Hans Moravec, <[EMAIL PROTECTED]>, writes: > Christopher Maloney <[EMAIL PROTECTED]>: > > If our tools were sophisticated enough, we could figure out what > > that creature was experiencing at that moment, independent of his or > > her report. > > NO! We may determine the full physical structure of an organism well > enough to simulate it faithfully as a purely physical object. > > However, any experiences we impute to it will remain a subjective > matter with different answers for different observers. Some observers > will be content to say there are no experiences in any case, including > when they simulate you or me.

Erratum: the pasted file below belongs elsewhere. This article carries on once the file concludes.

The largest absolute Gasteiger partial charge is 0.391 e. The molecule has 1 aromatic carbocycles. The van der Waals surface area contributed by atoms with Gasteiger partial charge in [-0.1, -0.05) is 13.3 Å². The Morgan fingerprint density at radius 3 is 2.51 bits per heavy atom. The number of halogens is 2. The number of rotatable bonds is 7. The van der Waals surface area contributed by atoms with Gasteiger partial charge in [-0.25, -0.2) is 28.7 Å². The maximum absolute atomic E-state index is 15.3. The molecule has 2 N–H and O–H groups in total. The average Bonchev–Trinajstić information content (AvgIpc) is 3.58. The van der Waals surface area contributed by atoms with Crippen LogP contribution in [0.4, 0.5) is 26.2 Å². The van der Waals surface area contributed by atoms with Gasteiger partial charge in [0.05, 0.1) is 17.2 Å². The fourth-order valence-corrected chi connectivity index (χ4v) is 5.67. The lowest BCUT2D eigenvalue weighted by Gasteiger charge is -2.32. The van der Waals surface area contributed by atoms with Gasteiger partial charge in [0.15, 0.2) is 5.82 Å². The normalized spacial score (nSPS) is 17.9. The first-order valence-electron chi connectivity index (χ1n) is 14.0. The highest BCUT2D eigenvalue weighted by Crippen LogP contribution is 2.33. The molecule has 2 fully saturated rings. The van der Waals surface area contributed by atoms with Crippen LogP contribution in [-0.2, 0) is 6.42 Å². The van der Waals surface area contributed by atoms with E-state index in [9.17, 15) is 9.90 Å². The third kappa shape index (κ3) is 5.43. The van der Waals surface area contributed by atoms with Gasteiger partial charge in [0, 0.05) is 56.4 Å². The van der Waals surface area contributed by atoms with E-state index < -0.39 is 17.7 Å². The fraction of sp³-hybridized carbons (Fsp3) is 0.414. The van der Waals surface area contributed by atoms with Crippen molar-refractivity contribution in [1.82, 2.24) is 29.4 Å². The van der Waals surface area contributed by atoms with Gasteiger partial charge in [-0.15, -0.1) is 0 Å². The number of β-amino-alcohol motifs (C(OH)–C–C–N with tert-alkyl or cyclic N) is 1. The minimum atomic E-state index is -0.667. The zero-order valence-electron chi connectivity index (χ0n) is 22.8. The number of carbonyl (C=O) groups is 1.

In trying to understand these ideas, I have a question. Earlier I think Hans said that one possible observer was the conscious entity himself. I am an observer of my own consciousness. My consciousness (or lack thereof) is subjective, and varies depending on the observer, but one of the observers is me. Does this mean that there is a special consciousness, which is that consciousness observed by the observer himself? In other words, I may impute a certain consciousness to Hans, and someone else may interpret his actions as caused by a different consciousness, but Hans himself interprets his consciousness in a certain way as well. Does this self-interpretation have a privileged position, and if so could we choose to say that it is the "true" consciousness of Hans himself? Hal